PCL and Toyota Code Sprint 2011
PCL Code Sprints are intended to rapidly advance the capabilities of the Point Cloud Library in a certain area/subject by offering stipends to talented student developers and pairing them with knowledgeable mentors for several months of accelerated software development
It is our immense pleasure to announce the beginning of a new PCL Code Sprint sponsored by Toyota: PCL-TOCS!
PCL Code Sprints are intended to rapidly advance the capabilities of the Point Cloud Library in a certain area/subject by offering stipends to talented student developers and pairing them with knowledgeable mentors for several months of accelerated software development. These sprints have been inspired by the Google Summer Of Code (GSOC) initiative, and we will be following the same basic model. Projects will run for an initial period of 3 months with the same structure and performance evaluations as the GSOC program, and all of the code produced will be open source.
For this fall's PCL-Toyota Code Sprint, we have identified the following important areas for further development in PCL, and we are therefore searching for outstanding candidates (and mentors) to work on the following projects:
Surface reconstruction and point cloud smoothing
Accurate surface reconstruction and point cloud smoothing have been demonstrated in specific test environments with minimal clutter and when the object of interest fills most of the field of view. However, additional algorithms are needed when performing surface reconstruction and/or point cloud smoothing in a cluttered space. In this project, students will work to develop algorithms capable of smoothing noisy point clouds and reconstructing surfaces of objects so that they can be compared against a collection of known 3D objected models. The algorithms developed must be able to operate in a cluttered home or health-care environment, and they must be tolerant of noisy point cloud data (such as those acquired by sensors like the Microsoft Kinect). This project will also investigate the reliability and accuracy of different surface reconstruction techniques when data is acquired from a moving sensor.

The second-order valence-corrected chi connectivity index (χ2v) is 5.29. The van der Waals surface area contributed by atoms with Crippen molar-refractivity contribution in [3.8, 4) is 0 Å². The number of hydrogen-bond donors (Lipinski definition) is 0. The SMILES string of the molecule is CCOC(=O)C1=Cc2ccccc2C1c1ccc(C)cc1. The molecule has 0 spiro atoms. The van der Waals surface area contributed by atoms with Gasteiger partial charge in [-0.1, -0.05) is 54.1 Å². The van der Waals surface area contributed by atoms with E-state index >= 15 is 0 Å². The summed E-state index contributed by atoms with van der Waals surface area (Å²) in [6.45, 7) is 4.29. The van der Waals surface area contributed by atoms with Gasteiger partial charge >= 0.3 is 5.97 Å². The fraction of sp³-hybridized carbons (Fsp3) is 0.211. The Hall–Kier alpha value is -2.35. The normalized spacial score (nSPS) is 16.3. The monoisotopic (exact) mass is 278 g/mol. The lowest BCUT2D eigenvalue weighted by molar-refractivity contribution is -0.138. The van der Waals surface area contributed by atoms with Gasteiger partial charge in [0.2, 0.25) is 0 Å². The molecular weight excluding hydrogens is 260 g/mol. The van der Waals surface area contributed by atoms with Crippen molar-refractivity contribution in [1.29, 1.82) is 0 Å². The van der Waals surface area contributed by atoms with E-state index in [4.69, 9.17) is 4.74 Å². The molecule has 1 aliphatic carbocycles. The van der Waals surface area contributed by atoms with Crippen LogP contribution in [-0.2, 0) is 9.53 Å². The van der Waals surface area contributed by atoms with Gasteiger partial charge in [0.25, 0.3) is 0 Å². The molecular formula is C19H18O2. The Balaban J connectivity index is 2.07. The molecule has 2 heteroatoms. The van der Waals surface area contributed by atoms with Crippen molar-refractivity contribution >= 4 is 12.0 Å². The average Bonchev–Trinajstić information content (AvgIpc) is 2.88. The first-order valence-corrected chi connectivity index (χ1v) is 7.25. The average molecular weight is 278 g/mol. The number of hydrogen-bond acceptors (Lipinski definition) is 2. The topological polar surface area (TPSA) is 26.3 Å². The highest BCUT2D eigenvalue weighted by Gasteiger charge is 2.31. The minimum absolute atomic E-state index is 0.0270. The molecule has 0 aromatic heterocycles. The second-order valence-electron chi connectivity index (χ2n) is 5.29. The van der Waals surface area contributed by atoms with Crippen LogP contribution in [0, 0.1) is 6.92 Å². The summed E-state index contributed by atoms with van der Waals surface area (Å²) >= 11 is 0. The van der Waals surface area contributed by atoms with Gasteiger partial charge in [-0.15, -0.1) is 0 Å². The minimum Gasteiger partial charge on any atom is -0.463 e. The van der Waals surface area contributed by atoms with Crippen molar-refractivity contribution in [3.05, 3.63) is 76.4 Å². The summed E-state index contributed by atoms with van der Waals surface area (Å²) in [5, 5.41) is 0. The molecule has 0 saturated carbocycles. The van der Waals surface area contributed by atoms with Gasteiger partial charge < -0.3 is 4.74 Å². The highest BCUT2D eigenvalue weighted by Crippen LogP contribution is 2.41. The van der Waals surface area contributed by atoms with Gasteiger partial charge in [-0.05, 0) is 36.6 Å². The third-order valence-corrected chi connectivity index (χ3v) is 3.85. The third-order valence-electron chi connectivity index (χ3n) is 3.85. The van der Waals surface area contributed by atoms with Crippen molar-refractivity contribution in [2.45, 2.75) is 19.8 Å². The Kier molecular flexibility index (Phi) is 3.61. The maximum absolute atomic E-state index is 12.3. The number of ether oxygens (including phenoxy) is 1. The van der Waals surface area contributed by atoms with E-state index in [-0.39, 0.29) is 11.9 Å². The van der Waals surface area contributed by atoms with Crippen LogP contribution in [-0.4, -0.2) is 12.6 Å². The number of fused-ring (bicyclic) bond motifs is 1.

CPU and GPU optimizations
CPU and GPU optimizations for real-time global point cloud localization
In this project, students will work to develop CPU and GPU optimizations to enable real-time 3D place recognition. Existing algorithms are able to process a point cloud containing a partial view of an environment and subsequently localize it within a previously captured 3D map of the complete environment. However, this task is very computationally expensive, and many improvements are needed to make these approaches practical for real world uses. The goal of this project is to develop highly optimized implementations of a number of general purpose search and feature extraction algorithms that can be used in a variety of applications.
CPU and GPU optimizations for real-time 3D segmentation and boundary extraction
With image segmentation, being able to perform multiple levels of segmentation on a single image is becoming more common to aid in recognition tasks. For instance, it is common to use coarse segmentation initially to identify regions of interest and then use a finer segmentation for boundary detection of individual objects in the scene. In this project, the student will develop real-time algorithms for segmenting 3D images, using CPU and GPU optimizations so that multiple levels of segmentation be computed quickly.
The above projects will run for a period of 3 months divided into two terms. Each student developer will receive a stipend of $5000 for their contributions, subject to satisfactory mid-term and final evaluations.
Potential candidates should submit the following information to firstname.lastname@example.org:
- brief resume
- list of existing PCL contributions (if any)
- list of projects (emphasis on open source projects please) that they contributed to in the past
Advanced C++ programming skills are required for all projects. Please remember that this is a unique opportunity to work with some of the world's best 3D perception researchers!
Interested mentors should send a brief e-mail to the address mentioned above pointing out their time commitments and expertise in the field.
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